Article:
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From the 'everything causes cancer' files: Breast cancer risk tied to grandmother's diet

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The Straight Story Donating Member (1000+ posts) Send PM | Profile | Ignore Mon Apr-19-10 10:22 PM
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From the 'everything causes cancer' files: Breast cancer risk tied to grandmother's diet
Edited on Mon Apr-19-10 10:30 PM by The Straight Story
Breast cancer risk tied to grandmother's diet
April 19, 2010

Eating too much fat in pregnancy may be an indulgence that has a less-than-beneficial effect on generations to come, say researchers at Georgetown Lombardi Comprehensive Cancer Center. Their unique study in rats shows that pregnant females that ate a high fat diet not only increased breast cancer risk in their female daughters but also in that daughter's offspring - the "granddaughters." Details of the study will be presented at the AACR 101st Annual Meeting 2010.

The researchers say they don't know why this risk is passed on through two generations, but they believe it occurs through as-yet unknown "epigenetic" changes that result in an increase in terminal end buds in the breast tissue - an increase that apparently can then be passed on through generations. These buds are believed to be the structures where breast cancer can develop, and having more of these structures seems to increase breast cancer risk, says the study's lead investigator, Sonia de Assis, Ph.D., a postdoctoral fellow in Leena Hilakivi-Clarke's laboratory at Lombardi. "That is our theory, but we really don't know how it is happening - just yet."

The researchers add that while the grandmother ate a diet that was 43 percent fat, she didn't eat more calories than a control population of rats, and both her daughters and granddaughters ate a normal chow.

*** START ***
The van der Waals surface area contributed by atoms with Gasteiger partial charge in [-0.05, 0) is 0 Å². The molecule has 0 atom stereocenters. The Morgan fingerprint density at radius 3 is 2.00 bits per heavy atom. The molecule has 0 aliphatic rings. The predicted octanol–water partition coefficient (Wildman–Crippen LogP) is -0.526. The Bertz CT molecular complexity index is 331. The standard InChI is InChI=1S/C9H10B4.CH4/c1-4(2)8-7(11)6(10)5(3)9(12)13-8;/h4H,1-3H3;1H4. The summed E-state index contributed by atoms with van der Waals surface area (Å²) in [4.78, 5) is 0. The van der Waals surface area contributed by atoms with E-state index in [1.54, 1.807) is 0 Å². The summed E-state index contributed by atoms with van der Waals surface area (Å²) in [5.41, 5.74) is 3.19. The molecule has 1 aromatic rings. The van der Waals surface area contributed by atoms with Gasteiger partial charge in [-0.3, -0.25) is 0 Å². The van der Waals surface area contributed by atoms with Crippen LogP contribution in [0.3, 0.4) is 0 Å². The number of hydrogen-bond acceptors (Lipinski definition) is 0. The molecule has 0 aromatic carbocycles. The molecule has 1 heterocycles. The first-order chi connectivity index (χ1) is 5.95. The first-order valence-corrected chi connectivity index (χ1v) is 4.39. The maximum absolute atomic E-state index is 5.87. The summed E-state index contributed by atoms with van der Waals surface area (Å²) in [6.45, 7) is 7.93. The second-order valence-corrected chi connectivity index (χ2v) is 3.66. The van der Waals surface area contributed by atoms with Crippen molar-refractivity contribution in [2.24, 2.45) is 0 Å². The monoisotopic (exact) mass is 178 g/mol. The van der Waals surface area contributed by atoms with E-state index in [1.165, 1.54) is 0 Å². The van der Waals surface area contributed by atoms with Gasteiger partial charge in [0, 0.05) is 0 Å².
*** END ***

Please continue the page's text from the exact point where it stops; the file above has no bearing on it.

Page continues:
http://www.physorg.com/news190816402.html
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Liberal_in_LA Donating Member (1000+ posts) Send PM | Profile | Ignore Mon Apr-19-10 10:36 PM
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1. too much.
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KT2000 Donating Member (1000+ posts) Send PM | Profile | Ignore Tue Apr-20-10 01:43 AM
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2. I think this will be the trend
in understanding cancer.
One thing to remember about fat is that it is the storehouse for some toxic chemicals. Some leave the body but some are stored in the body's fat and are released into the bloodstream during times of stress, dieting and overlaod of chemicals. They are passed to the fetus during pregnancy and the child during breastfeeding.

When we eat animal fat we are also eating the chemicals that animal was exposed to that have been stored in the fat. Hormone mimicing chemicals are some that are stored in fat - in animals and humans.
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Withywindle Donating Member (1000+ posts) Send PM | Profile | Ignore Tue Apr-20-10 01:53 AM
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3. My grandmother, my last living grandparent, is turning 90 next month.
She married my grandfather during WWII, right before he shipped out, and gave birth to my father shortly after.

I admire the lady to a great degree (although not her politics) but DAMN, she's one of the worst cooks in the western hemisphere. My dad (born 1944) was in his mid-20s before he realized that 'scones' weren't supposed to be dry hockey pucks that'll break your teeth out, that beef pot roast wasn't supposed to be 'meat chewing gum' where every mouthful lasts half an hour, and that canned green beans weren't supposed to be the magic flavor saver for every meal gone wrong.
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canetoad Donating Member (1000+ posts) Send PM | Profile | Ignore Tue Apr-20-10 02:37 AM
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4. Funny, this article says it's multi-vitamins
Vitamins linked to breast cancer: study
April 18, 2010

AAP

A major study has revealed that women who take a daily multi-vitamin pill are nearly 20 per cent more likely to develop breast cancer.

The shock finding has rattled Australia's $2.5 billion complementary health industry, which is urging consumers not to panic, News Ltd says.

In a 10-year study of more than 35,000 women, researchers discovered those who regularly took a multi-vitamin pill increased the risk of developing a tumour by 19 per cent.

They said the result was concerning and needed investigation as many women use multi-vitamins in the belief they prevent chronic diseases such as cancer. A "biologically plausible" explanation is that taking vitamin and mineral supplements significantly increases the density of breast tissue, a strong risk factor for breast cancer. Folic acid, often present in a potent form in multi-vitamins, may also accelerate tumour growth.
http://news.theage.com.au/breaking-news-national/vitamins-linked-to-breast-cancer-study-20100418-slsd.html
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